Personal curation is one way in which we create good experiences. We choose how to use our time, choose the friends we have, and choose the things we collect.

Feeling dispassionate about my experiences on Twitter, I decided to spend some time curating it. Like an overgrown garden, I needed to cut back the branches and pull out some weeds.

I mute keywords. I mute some people. I turn off retweets. (People often retweet different content than they produce.) I switched to Tweetbot from the native Twitter experience to help facilitate some of these changes.

On Facebook, I realized that I don’t have the same ability to curate. All I can do is tell it to show me less of “posts like this” and hope it figures out what I meant by that.

In the name of holy engagement, the native experience of products like Twitter, Facebook, and Instagram are moving away from giving people the ability to curate. They do this by taking control away from you, the user. By showing what other people liked, or by showing recommendations, without any way to turn it off, they prevent people from creating a better experience for themselves.

Curation as Expertise

I think curation, in and of itself, is something that experts do. Beginners need time to acclimate and learn what they do and don’t like about a particular thing. With art, for example, we need to sample a wide variety of works before we know what we prefer and can curate for ourselves. The same applies for wine, whisky, or whatever wonderful object you wish to collect.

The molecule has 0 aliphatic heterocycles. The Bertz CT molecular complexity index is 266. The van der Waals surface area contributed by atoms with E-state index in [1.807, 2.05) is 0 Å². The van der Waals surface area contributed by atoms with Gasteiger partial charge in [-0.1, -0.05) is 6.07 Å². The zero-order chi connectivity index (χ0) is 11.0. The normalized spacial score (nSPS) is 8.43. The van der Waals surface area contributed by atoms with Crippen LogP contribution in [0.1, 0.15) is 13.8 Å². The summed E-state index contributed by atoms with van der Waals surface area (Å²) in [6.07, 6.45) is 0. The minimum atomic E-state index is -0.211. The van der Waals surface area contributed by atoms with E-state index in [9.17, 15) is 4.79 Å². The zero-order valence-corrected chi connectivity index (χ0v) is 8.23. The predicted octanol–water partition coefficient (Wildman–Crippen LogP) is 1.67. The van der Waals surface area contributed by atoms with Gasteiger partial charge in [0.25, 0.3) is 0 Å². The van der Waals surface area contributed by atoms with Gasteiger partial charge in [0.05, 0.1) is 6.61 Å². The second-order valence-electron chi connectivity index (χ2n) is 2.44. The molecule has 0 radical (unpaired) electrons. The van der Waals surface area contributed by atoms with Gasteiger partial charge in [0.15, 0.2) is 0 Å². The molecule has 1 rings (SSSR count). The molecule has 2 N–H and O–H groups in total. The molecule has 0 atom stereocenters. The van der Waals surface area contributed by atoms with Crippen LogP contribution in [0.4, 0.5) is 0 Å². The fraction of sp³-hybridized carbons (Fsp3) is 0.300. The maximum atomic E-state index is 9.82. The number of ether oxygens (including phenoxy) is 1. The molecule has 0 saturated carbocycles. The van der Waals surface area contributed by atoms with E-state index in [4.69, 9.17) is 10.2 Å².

For beginners, services push the act of curation as a way to educate, build interest, and create engagement. Like getting a flight of beers every time you go to a restaurant. It’s an important process to learn what your preferences are.

For experts, though, this forced act of curation is intrusive. When I order my Rochefort 8, I don’t want the waiter to keep dropping IPAs at my table. Curation is an active task that is often treated as (and seen as) an act of intrusion to those that have already gone through a lot of curation. It sours the experience.

And to that end, many services are geared towards the beginner. Getting new people onto a platform and getting them engaged is how they make their money. An advertising revenue-driven platform rarely caters their experience to the experts. A platform, however, can create an ecosystem that is friendly to experts.

Twitter does this (both well and poorly) via their API. Third-party apps like Tweetbot and Twitterrific give experts the tools for curation.

Midnight in the Garden of Good and Evil

Many services, with their walled gardens, don’t let you pull out the pruning sheers. As a result, people are leaving these services. Maybe not in droves yet and maybe not enough to offset the new users coming in but enough.

I believe it is important that platforms consider people at all points in their journey—from onboarding all the way to being experts.

Published December 13, 2017
Categorized as Opinion
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